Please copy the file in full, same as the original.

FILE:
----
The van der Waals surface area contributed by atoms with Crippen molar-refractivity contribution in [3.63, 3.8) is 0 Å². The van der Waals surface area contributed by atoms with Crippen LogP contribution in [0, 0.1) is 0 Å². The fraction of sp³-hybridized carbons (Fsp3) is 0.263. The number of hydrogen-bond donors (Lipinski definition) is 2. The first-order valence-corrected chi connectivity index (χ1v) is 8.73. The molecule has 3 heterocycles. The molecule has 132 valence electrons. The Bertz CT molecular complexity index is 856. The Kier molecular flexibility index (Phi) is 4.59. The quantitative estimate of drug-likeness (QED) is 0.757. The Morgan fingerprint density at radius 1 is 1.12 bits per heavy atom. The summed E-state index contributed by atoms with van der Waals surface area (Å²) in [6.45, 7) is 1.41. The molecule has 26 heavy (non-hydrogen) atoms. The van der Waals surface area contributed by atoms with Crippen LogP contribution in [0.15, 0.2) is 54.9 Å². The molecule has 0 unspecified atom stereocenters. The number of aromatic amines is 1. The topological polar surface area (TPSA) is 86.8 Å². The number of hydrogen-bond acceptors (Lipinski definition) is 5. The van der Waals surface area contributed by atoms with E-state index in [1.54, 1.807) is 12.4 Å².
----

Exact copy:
The van der Waals surface area contributed by atoms with Crippen molar-refractivity contribution in [3.63, 3.8) is 0 Å². The van der Waals surface area contributed by atoms with Crippen LogP contribution in [0, 0.1) is 0 Å². The fraction of sp³-hybridized carbons (Fsp3) is 0.263. The number of hydrogen-bond donors (Lipinski definition) is 2. The first-order valence-corrected chi connectivity index (χ1v) is 8.73. The molecule has 3 heterocycles. The molecule has 132 valence electrons. The Bertz CT molecular complexity index is 856. The Kier molecular flexibility index (Phi) is 4.59. The quantitative estimate of drug-likeness (QED) is 0.757. The Morgan fingerprint density at radius 1 is 1.12 bits per heavy atom. The summed E-state index contributed by atoms with van der Waals surface area (Å²) in [6.45, 7) is 1.41. The molecule has 26 heavy (non-hydrogen) atoms. The van der Waals surface area contributed by atoms with Crippen LogP contribution in [0.15, 0.2) is 54.9 Å². The molecule has 0 unspecified atom stereocenters. The number of aromatic amines is 1. The topological polar surface area (TPSA) is 86.8 Å². The number of hydrogen-bond acceptors (Lipinski definition) is 5. The van der Waals surface area contributed by atoms with E-state index in [1.54, 1.807) is 12.4 Å².